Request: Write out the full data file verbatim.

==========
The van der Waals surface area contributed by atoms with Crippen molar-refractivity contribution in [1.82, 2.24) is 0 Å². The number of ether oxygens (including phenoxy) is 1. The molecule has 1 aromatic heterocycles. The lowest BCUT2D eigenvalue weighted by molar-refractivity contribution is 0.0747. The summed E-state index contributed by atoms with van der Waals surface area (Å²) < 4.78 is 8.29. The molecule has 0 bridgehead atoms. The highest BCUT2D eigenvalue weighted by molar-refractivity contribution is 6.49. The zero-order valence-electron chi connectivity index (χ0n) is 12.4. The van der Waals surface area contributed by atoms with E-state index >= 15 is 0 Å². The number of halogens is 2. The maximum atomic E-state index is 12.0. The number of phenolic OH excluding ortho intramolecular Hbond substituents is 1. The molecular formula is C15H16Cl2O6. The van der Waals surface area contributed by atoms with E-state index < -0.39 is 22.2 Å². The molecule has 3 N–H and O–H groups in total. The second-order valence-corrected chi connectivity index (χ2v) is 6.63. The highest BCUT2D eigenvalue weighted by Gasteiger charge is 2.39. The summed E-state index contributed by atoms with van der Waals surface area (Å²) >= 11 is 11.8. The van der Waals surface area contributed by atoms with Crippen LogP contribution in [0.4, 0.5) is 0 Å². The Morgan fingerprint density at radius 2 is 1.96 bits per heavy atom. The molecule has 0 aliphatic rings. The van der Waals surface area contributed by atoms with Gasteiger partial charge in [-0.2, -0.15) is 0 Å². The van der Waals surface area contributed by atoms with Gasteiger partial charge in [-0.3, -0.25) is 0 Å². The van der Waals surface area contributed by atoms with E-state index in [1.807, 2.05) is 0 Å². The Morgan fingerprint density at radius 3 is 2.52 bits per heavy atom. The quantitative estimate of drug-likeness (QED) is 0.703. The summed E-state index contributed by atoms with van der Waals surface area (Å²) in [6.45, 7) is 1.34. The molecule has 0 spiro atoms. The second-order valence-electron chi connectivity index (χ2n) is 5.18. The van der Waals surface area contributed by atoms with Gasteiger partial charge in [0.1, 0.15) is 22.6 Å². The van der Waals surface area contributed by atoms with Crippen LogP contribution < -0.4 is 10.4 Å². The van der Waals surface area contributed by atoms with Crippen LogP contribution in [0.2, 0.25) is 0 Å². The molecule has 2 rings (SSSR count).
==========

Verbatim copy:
The van der Waals surface area contributed by atoms with Crippen molar-refractivity contribution in [1.82, 2.24) is 0 Å². The number of ether oxygens (including phenoxy) is 1. The molecule has 1 aromatic heterocycles. The lowest BCUT2D eigenvalue weighted by molar-refractivity contribution is 0.0747. The summed E-state index contributed by atoms with van der Waals surface area (Å²) < 4.78 is 8.29. The molecule has 0 bridgehead atoms. The highest BCUT2D eigenvalue weighted by molar-refractivity contribution is 6.49. The zero-order valence-electron chi connectivity index (χ0n) is 12.4. The van der Waals surface area contributed by atoms with E-state index >= 15 is 0 Å². The number of halogens is 2. The maximum atomic E-state index is 12.0. The number of phenolic OH excluding ortho intramolecular Hbond substituents is 1. The molecular formula is C15H16Cl2O6. The van der Waals surface area contributed by atoms with E-state index < -0.39 is 22.2 Å². The molecule has 3 N–H and O–H groups in total. The second-order valence-corrected chi connectivity index (χ2v) is 6.63. The highest BCUT2D eigenvalue weighted by Gasteiger charge is 2.39. The summed E-state index contributed by atoms with van der Waals surface area (Å²) >= 11 is 11.8. The van der Waals surface area contributed by atoms with Crippen LogP contribution in [0.4, 0.5) is 0 Å². The Morgan fingerprint density at radius 2 is 1.96 bits per heavy atom. The molecule has 0 aliphatic rings. The van der Waals surface area contributed by atoms with Gasteiger partial charge in [-0.2, -0.15) is 0 Å². The van der Waals surface area contributed by atoms with Gasteiger partial charge in [-0.3, -0.25) is 0 Å². The van der Waals surface area contributed by atoms with E-state index in [1.807, 2.05) is 0 Å². The Morgan fingerprint density at radius 3 is 2.52 bits per heavy atom. The quantitative estimate of drug-likeness (QED) is 0.703. The summed E-state index contributed by atoms with van der Waals surface area (Å²) in [6.45, 7) is 1.34. The molecule has 0 spiro atoms. The second-order valence-electron chi connectivity index (χ2n) is 5.18. The van der Waals surface area contributed by atoms with Gasteiger partial charge in [0.1, 0.15) is 22.6 Å². The van der Waals surface area contributed by atoms with Crippen LogP contribution < -0.4 is 10.4 Å². The van der Waals surface area contributed by atoms with Crippen LogP contribution in [0.2, 0.25) is 0 Å². The molecule has 2 rings (SSSR count).